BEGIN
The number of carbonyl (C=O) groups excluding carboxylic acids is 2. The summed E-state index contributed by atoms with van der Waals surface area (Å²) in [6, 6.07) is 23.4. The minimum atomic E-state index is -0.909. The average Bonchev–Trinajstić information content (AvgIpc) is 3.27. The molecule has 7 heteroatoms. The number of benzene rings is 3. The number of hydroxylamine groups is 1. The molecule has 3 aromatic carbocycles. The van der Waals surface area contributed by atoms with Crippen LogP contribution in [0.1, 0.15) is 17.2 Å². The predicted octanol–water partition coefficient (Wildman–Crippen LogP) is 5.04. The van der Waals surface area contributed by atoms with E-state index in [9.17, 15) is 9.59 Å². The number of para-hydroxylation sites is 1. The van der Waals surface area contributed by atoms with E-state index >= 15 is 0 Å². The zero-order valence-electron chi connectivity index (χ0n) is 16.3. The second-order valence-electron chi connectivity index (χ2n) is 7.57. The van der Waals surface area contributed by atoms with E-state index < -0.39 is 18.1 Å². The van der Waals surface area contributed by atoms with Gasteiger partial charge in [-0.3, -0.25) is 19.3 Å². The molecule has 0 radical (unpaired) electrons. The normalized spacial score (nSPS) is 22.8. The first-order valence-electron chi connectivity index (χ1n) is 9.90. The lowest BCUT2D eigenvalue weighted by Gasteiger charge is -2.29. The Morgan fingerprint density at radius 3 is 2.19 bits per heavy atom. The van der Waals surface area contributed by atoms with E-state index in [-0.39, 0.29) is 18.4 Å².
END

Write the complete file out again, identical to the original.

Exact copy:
The number of carbonyl (C=O) groups excluding carboxylic acids is 2. The summed E-state index contributed by atoms with van der Waals surface area (Å²) in [6, 6.07) is 23.4. The minimum atomic E-state index is -0.909. The average Bonchev–Trinajstić information content (AvgIpc) is 3.27. The molecule has 7 heteroatoms. The number of benzene rings is 3. The number of hydroxylamine groups is 1. The molecule has 3 aromatic carbocycles. The van der Waals surface area contributed by atoms with Crippen LogP contribution in [0.1, 0.15) is 17.2 Å². The predicted octanol–water partition coefficient (Wildman–Crippen LogP) is 5.04. The van der Waals surface area contributed by atoms with E-state index in [9.17, 15) is 9.59 Å². The number of para-hydroxylation sites is 1. The van der Waals surface area contributed by atoms with E-state index >= 15 is 0 Å². The zero-order valence-electron chi connectivity index (χ0n) is 16.3. The second-order valence-electron chi connectivity index (χ2n) is 7.57. The van der Waals surface area contributed by atoms with E-state index < -0.39 is 18.1 Å². The van der Waals surface area contributed by atoms with Gasteiger partial charge in [-0.3, -0.25) is 19.3 Å². The molecule has 0 radical (unpaired) electrons. The normalized spacial score (nSPS) is 22.8. The first-order valence-electron chi connectivity index (χ1n) is 9.90. The lowest BCUT2D eigenvalue weighted by Gasteiger charge is -2.29. The Morgan fingerprint density at radius 3 is 2.19 bits per heavy atom. The van der Waals surface area contributed by atoms with E-state index in [-0.39, 0.29) is 18.4 Å².